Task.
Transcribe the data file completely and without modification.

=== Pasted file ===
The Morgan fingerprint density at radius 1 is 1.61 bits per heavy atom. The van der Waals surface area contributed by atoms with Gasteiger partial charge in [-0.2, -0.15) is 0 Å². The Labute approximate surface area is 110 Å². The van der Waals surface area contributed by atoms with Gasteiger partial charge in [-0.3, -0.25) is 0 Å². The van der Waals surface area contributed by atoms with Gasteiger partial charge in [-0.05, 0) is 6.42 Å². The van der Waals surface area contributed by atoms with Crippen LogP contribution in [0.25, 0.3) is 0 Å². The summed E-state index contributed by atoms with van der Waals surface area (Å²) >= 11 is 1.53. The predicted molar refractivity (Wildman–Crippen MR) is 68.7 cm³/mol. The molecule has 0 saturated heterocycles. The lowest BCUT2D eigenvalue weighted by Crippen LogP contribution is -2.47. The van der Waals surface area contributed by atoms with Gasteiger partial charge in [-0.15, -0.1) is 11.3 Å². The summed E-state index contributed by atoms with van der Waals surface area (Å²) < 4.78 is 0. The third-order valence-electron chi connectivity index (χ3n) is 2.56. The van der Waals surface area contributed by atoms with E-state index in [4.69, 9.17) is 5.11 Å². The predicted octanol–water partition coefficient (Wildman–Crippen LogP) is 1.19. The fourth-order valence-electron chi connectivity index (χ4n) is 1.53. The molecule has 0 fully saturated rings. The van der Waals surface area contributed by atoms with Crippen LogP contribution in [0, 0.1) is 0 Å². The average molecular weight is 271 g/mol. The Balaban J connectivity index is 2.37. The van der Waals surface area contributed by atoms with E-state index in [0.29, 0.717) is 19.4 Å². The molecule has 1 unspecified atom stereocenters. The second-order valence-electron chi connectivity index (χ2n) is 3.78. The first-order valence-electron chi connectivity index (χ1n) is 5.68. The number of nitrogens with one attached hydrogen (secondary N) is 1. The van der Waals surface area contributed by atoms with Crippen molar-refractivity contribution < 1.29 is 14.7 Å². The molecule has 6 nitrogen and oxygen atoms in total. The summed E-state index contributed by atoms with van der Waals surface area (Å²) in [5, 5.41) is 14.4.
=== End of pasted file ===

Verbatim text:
The Morgan fingerprint density at radius 1 is 1.61 bits per heavy atom. The van der Waals surface area contributed by atoms with Gasteiger partial charge in [-0.2, -0.15) is 0 Å². The Labute approximate surface area is 110 Å². The van der Waals surface area contributed by atoms with Gasteiger partial charge in [-0.3, -0.25) is 0 Å². The van der Waals surface area contributed by atoms with Gasteiger partial charge in [-0.05, 0) is 6.42 Å². The van der Waals surface area contributed by atoms with Crippen LogP contribution in [0.25, 0.3) is 0 Å². The summed E-state index contributed by atoms with van der Waals surface area (Å²) >= 11 is 1.53. The predicted molar refractivity (Wildman–Crippen MR) is 68.7 cm³/mol. The molecule has 0 saturated heterocycles. The lowest BCUT2D eigenvalue weighted by Crippen LogP contribution is -2.47. The van der Waals surface area contributed by atoms with Gasteiger partial charge in [-0.15, -0.1) is 11.3 Å². The summed E-state index contributed by atoms with van der Waals surface area (Å²) < 4.78 is 0. The third-order valence-electron chi connectivity index (χ3n) is 2.56. The van der Waals surface area contributed by atoms with E-state index in [4.69, 9.17) is 5.11 Å². The predicted octanol–water partition coefficient (Wildman–Crippen LogP) is 1.19. The fourth-order valence-electron chi connectivity index (χ4n) is 1.53. The molecule has 0 fully saturated rings. The van der Waals surface area contributed by atoms with Crippen LogP contribution in [0, 0.1) is 0 Å². The average molecular weight is 271 g/mol. The Balaban J connectivity index is 2.37. The van der Waals surface area contributed by atoms with E-state index in [0.29, 0.717) is 19.4 Å². The molecule has 1 unspecified atom stereocenters. The second-order valence-electron chi connectivity index (χ2n) is 3.78. The first-order valence-electron chi connectivity index (χ1n) is 5.68. The number of nitrogens with one attached hydrogen (secondary N) is 1. The van der Waals surface area contributed by atoms with Crippen molar-refractivity contribution < 1.29 is 14.7 Å². The molecule has 6 nitrogen and oxygen atoms in total. The summed E-state index contributed by atoms with van der Waals surface area (Å²) in [5, 5.41) is 14.4.